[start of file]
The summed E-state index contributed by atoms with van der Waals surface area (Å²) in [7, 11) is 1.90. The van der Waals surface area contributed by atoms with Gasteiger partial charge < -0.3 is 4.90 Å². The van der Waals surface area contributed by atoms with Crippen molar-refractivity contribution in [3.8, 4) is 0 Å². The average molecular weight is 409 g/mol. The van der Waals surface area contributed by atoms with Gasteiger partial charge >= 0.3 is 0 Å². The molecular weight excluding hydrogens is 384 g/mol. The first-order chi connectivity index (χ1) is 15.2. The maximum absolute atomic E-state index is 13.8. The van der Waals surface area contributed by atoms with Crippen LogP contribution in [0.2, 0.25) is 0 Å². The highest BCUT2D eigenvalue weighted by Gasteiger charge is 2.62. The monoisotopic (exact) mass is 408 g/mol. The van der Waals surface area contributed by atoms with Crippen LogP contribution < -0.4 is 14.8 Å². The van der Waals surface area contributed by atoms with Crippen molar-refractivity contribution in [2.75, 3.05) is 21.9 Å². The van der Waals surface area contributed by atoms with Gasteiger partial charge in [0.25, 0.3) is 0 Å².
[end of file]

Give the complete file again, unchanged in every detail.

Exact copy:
The summed E-state index contributed by atoms with van der Waals surface area (Å²) in [7, 11) is 1.90. The van der Waals surface area contributed by atoms with Gasteiger partial charge < -0.3 is 4.90 Å². The van der Waals surface area contributed by atoms with Crippen molar-refractivity contribution in [3.8, 4) is 0 Å². The average molecular weight is 409 g/mol. The van der Waals surface area contributed by atoms with Gasteiger partial charge >= 0.3 is 0 Å². The molecular weight excluding hydrogens is 384 g/mol. The first-order chi connectivity index (χ1) is 15.2. The maximum absolute atomic E-state index is 13.8. The van der Waals surface area contributed by atoms with Crippen LogP contribution in [0.2, 0.25) is 0 Å². The highest BCUT2D eigenvalue weighted by Gasteiger charge is 2.62. The monoisotopic (exact) mass is 408 g/mol. The van der Waals surface area contributed by atoms with Crippen LogP contribution < -0.4 is 14.8 Å². The van der Waals surface area contributed by atoms with Crippen molar-refractivity contribution in [2.75, 3.05) is 21.9 Å². The van der Waals surface area contributed by atoms with Gasteiger partial charge in [0.25, 0.3) is 0 Å².